Note: Where available, the PDF/Word icon below is provided to view the complete and fully formatted document
 Download Current HansardDownload Current Hansard    View Or Save XMLView/Save XML

Previous Fragment    Next Fragment
Thursday, 16 May 2013
Page: 3485


Mrs PRENTICE (Ryan) (12:49): I rise to speak on the Aged Care (Living Longer Living Better) Bill 2013, the Australian Aged Care Quality Agency Bill 2013 and associated bills.

The ageing of our population is the biggest social issue facing Australia. We are a rapidly ageing population, acquiring more complex health conditions with changing disease patterns. This social issue is, of course, also a budget issue; an ageing population means fewer people will be generating taxation revenue. The dependency ratio in 2007 was six people of working age for every person aged over 67. By 2047, this will be almost halved to approximately 3.2 people of working age for each person aged over 67. By 2050, over 3½ million Australians are expected to use aged-care services each year.

With greater numbers using aged-care services, there will be greater demands on those services. There will be increased numbers of Australians with dementia requiring these services and the average age of a home-care recipient, which currently stands at 82-years of age, will continue to increase.

As we move from the baby-boomer generation to the next, users of aged-care services will no longer meekly accept what they are given, as many learned to do during the tough economic times of the last century. It is therefore integral to the future care of older Australians that we implement policies which give clients and their families the ability to choose their own provider to deliver government-funded services.

This highlights the fundamental importance of implementing real reform in the aged-care sector. However, the five bills today continue the piecemeal approach from this government rather than a genuine attempt at reforming the sector. They are a response from the Labor government, announced in April 2012, to the Productivity Commission's August 2011, Caring for older Australians report. In many ways, these long-awaited changes are simply too little too late from a government that has ignored the aged-care sector since being elected in 2007.

They have undertaken a litany of reports and reviews—20 reviews and three Productivity Commission reports in total—and have then chosen to ignore the outcomes of these processes, instead, responding with more inquiries without making any real decisions to secure the future of the sector.

Unfortunately, today's measures do not embrace the opportunity for real reform. This Labor government has cherry picked a few recommendations from the Productivity Commission report. Industry sources estimate that about five to eight per cent of its recommendations have actually been adopted from the Productivity Commission's extensive and comprehensive report, which initially received more than 500 submissions with a further 500-plus following the release of the draft report.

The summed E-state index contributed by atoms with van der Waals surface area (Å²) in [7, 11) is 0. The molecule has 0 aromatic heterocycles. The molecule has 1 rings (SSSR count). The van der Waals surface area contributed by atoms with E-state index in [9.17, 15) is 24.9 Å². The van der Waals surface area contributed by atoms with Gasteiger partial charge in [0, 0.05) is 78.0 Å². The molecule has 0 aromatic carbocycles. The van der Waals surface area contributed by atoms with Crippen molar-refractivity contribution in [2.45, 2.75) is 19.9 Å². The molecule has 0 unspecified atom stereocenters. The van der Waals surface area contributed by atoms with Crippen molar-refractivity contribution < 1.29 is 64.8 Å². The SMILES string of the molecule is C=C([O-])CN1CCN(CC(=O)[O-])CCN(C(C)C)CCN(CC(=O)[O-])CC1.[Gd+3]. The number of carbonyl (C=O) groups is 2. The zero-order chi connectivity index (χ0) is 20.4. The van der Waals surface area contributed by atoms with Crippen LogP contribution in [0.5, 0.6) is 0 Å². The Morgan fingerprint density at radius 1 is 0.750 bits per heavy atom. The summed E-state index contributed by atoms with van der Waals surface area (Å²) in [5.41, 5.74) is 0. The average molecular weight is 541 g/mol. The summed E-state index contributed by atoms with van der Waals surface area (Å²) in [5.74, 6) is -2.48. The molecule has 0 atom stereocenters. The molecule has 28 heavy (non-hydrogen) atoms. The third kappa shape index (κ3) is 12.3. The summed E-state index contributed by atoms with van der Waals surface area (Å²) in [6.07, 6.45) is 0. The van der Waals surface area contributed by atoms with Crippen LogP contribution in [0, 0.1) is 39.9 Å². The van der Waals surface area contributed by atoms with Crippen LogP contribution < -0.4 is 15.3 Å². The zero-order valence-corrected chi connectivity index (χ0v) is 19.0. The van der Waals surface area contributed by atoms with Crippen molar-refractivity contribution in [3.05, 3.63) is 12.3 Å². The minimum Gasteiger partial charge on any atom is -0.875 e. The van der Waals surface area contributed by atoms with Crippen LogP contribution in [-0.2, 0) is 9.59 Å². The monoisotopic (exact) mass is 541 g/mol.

After five years of neglect, our aged-care system needs urgent change to provide viable and effective services for older Australians. Instead, year after year, this government has committed itself to taking money out of the aged-care sector. Last year, Labor cut $1.6 billion from the aged-care funding instrument to fund a $1.2 billion workforce compact. The ACFI is the means by which Commonwealth subsidies are allocated to residential aged-care providers. The government justified this by publicly suggesting there was widespread rorting by aged-care providers, although I note there has not been a single prosecution in five years.

As it often does, whether it is 457 skilled migration visas or our national sporting codes, this government makes public allegations that taint an entire sector without providing any evidence for their claims. Furthermore, according to the Grant Thornton report released in June 2012, after the Labor government announced the Living Longer Living Better package, more than $3½ billion in planned aged-care development projects have been shelved. The organisation Leading Age Services Australia also revealed in August 2012 that their industry faces a blackhole of more than $750 million over the next 2½ years.

Aged and Community Services Australia have also reported on the dire situation of the sector. In their 2011-12 budget submission, they reported:

A snapshot of the industry does not depict a sustainable system: that only 40% of aged care providers are operating in the black: hours of service are decreasing; hours of care provided under community aged care packages have fallen; and many providers are not building new residential care beds. The situation is worse in rural and regional areas where providers face higher costs with less ability to manage their income streams.